Another reason why I try to balance phonetic, morphological and semantic considerations is because phonetics only will take us down a circular argument alley. Only phonetically valid forms can form a cognate set, but then any diachronic phonetic law is dependent on the composition of the cognate set(s) it derives from. We end up depriving ourselves of the possibility of going beyond the simplest phonetic laws and create protoforms that are bound to reflect modern forms, rather than inform us how those modern forms came into being. Then enthusiasts of mass comparison lift those forms from an IE dictionary and compare them with a Dravidian form with similar sounds and of similar meaning. We end up having a form which is postulated to be 10-15,000 years old but which apparently hasn’t changed much from the form still used by present-day speakers. But the reason it hasn’t changed much is not because it’s inherently conservative phonetically and semantically but because we forced it to be such. IMO, existing Nostratic reconstructions are impossible because their primary IE input is underetymologized. I criticized Nostratic kinship term reconstructions in one of my papers.

  3. Dear Peter Alexander,

    Thank you very much for your response. I enjoy our exchanges immensely, but please don’t feel obligated to respond to my comments to the detriment of your more important objectives.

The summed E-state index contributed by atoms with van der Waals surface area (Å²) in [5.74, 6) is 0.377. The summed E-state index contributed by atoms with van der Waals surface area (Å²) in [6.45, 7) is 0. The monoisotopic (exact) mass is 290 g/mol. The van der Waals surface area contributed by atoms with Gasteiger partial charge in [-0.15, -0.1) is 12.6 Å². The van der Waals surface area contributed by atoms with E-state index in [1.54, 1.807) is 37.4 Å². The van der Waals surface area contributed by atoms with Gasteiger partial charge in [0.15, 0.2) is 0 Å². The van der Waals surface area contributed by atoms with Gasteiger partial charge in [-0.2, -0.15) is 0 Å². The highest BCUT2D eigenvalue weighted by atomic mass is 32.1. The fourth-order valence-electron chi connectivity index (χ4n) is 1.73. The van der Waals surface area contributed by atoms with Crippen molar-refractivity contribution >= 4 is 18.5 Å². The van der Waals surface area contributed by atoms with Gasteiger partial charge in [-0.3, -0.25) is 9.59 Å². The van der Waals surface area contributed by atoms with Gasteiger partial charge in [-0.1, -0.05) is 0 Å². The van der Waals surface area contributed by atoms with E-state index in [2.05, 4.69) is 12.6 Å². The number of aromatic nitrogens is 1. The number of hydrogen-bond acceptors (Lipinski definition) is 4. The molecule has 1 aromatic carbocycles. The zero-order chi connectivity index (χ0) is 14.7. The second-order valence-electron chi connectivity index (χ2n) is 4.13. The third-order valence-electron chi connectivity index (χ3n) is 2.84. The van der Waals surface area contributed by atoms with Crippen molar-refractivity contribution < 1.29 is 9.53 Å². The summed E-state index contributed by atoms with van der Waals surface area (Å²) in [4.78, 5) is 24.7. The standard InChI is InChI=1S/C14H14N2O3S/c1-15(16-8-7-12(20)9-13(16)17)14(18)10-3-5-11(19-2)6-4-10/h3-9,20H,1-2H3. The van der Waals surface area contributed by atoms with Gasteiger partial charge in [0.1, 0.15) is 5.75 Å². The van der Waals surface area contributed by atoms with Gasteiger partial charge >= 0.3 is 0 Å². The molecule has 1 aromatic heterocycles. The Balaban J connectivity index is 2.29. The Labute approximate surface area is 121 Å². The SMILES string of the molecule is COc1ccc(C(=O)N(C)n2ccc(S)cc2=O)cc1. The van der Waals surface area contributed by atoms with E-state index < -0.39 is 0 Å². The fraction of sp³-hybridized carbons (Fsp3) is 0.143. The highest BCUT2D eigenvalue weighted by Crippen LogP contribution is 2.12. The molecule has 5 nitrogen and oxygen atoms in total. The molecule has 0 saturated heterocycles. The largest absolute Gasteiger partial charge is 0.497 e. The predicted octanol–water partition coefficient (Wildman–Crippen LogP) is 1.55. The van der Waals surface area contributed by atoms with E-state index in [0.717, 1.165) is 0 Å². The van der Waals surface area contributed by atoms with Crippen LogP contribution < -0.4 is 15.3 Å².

“following Kloekhorst.”

    I’m glad you brought up Kloekhorst’s paper, which I found very interesting. Traditionally, the full grade was imagined to be *dheugH2ter but only imagined as it’s not attested anywhere. If Kloekhorst is right about Anatolian, then it provides a missing piece of the puzzle plus a surprising shape of the full grade. One immediate thought I have, however, is that, if Anatolian attests to the full grade *dhṷegH2ter, then it’s unlikely that the onset had a voiced aspirate in it. In those languages in which voiced aspirates are attested, aspiration tends to disappear between consonants or between a consonant and a semi-vowel. In Sanskrit, dvara ‘door’ has d- instead of dh-, while aspiration only emerges in hysterodynamic forms such as Lat foris ‘door’. This suggests that front consonant aspiration entered the paradigm rather late from oblique case forms that contained zero-grade. Provided that full grade preceded zero-grade, PIE must have had *dṷegH2ter ‘daughter’ and *dṷerH2- ‘door’.